Can't write to NAS shares

I set up OpenSuse a few days ago and all seemed well until I found I can’t write to shares on my NAS drives, I can see them and read or copy files but I can’t write to the drives. My credentials are good on both NAS drives so it’s probably a setting probably in Samba but I can’t find it.

I receive a message - Access Denied when I try to write.

I can connect with Dolphin or Konqueror quite easily and I have write permissions on both NAS drives, I’ve used the same Username/password through out, both on the drives and on my OpenSuse box. I am the administrator on Suse.

Any help much appreciated.


I have followed the Samba config thread above to include :-

[global] workgroup = WORKGROUP netbios name = Toaster server string = “”
**** netbios name = MyBook server string = “” name resolve order = bcast host lmhosts wins local master = yes preferred master = yes os level = 65 passdb backend = tdbsam printing = cups printcap name = cups printcap cache time = 750 cups options = raw map to guest = Bad User usershare allow guests = Yes

Were Toaster and NetBook are the names of the two NAS devices and I still cant write to them.


Since you are trying to connect to a NAS this is not a samba config problem.
(You are trying to mount a share using the CIFS client)

Question: Does Dolphin ask for Username and Password when you connect to one of your NAS shares?

One more idea to diagnose the problem:

  • Start a root shell (konsole)
  • enter the following commands:
    **sudo su
    **(make sure you are root)
    **mount -t cifs //[NAS name]/[share name] /mnt -o user=[username] --verbose
    **(you will be asked for your password)
    **touch /mnt/xxx
    **(should write an empty file named xxx to your share)

=> So we can get closer to the layer where your problem lives

I have a QNAP NAS.
With nmap I find ip of the NAS - nmap -sn 192.168.0.*
This ip I write it in Dolphin or in a browser then I write username and password.
I hope that helps you.

As an aside, you needn’t have to type

> sudo su

. This isn’t Ubuntu! You can use

> su -

. This will result in you “really” becoming root.

I’ll check in a few minutes, I can connect via samba and read/copy with Dolphin without difficulty which is why I was looking a samba.


Too much trouble swapping it for a Ubuntu derivative.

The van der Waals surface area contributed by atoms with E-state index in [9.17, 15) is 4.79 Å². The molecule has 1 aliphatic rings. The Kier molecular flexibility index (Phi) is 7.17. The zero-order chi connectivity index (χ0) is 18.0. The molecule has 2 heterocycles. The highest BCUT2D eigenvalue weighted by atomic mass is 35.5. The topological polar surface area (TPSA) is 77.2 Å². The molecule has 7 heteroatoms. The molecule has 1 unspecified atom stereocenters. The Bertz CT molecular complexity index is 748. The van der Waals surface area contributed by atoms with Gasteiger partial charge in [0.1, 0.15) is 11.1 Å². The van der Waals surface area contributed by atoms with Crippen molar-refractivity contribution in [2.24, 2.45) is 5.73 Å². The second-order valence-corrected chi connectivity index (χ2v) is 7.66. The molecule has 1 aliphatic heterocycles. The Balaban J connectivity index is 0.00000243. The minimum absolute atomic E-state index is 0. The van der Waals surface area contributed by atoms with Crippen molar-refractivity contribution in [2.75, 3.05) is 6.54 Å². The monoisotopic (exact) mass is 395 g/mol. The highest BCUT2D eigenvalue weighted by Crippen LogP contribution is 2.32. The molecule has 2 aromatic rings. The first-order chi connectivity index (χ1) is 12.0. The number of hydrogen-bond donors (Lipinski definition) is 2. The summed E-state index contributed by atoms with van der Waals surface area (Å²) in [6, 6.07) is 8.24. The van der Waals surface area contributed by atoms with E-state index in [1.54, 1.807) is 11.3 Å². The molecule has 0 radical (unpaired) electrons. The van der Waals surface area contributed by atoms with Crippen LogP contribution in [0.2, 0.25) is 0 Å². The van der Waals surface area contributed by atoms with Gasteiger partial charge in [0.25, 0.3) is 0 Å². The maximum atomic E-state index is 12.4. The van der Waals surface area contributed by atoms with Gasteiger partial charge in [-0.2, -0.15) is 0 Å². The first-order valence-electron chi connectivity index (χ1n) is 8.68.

I think you got the previous posting wrong. The last comment was just about how one would obtain a root shell properly. You don’t need to worry about Ubuntu at all. Both methods will yield you a root shell. I suggest you enter the commands

su -
mount -t cifs //[NAS name]/[share name] /mnt -o user=[username] --verbose
touch /mnt/xxx

and tell us what happens.


  • [NAS name] should be replaced by the name or IP address of your NAS box
  • [share name][FONT=arial] should be replaced by the share’s name on your NAS box
  • [/FONT][username][FONT=arial] should be replaced by your user name on that NAS box[/FONT]

On the QNAP NAS, with the user “admin” have you:

  • Within the QNAP Control Panel (“System Administration”), within the “Rights” section, setup appropriate User Groups and Users?
  • Within the QNAP Control Panel “Network and Files Services” section, have you setup the services correctly?

By the way, the QNAP NAS supports NFS, which is my preferred method to access the box from Linux systems …

  • With the QNAP “File Station”, have you setup the per-user access rights for each directory the NAS serves?

Sorry for misundersanding.
I have no problems with my NAS thanks to this forum.
From “Control Panel” I make any changes I want.
I tried to help @Aamcle. I thought that if he has a Qnap (Synology) he can enter in “Control Panel” and …

Despite being a client issue, there may be a ‘smb.conf’ issue here:

  • Does “testparm” (may be executed with a “normal” user) indicate any issues with ‘smb.conf’?
  • Your ‘smb.conf’ doesn’t seem to have the [global] tag “client max protocol = SMB3”.
  • Can you connect to the NAS servers by means of the CLI command “smbclient” and, can you “put” a local file to the SMB/CIFS server?

[HR][/HR]BTW, I prefer to connect to NAS boxes from a Linux box by means of (auto-mount) NFS – it works reliably and more (Linux) naturally than via Redmond’s protocols and, these days, many NAS boxes are in fact Linux boxes (running a Samba server for the Redmond world) … >:)

Me too.
But first I have to learn how. I am working on it. :wink:

The openSUSE reference for NFS auto-mount (autofs) is here: <;.
You’ll also need “showmount --exports <NAS host name>” to discover which NFS mount points the server is exporting.
I tend to use the top level directory “/mnt/” for the NFS mount points.

Thank you.
Right now I mounted a folder from my NAS:
mount -t cifs -o username=myname //192.168.. /home/aaa
Now I begin to read how to add a user from linux to my QNAP. I hope to find out in a week.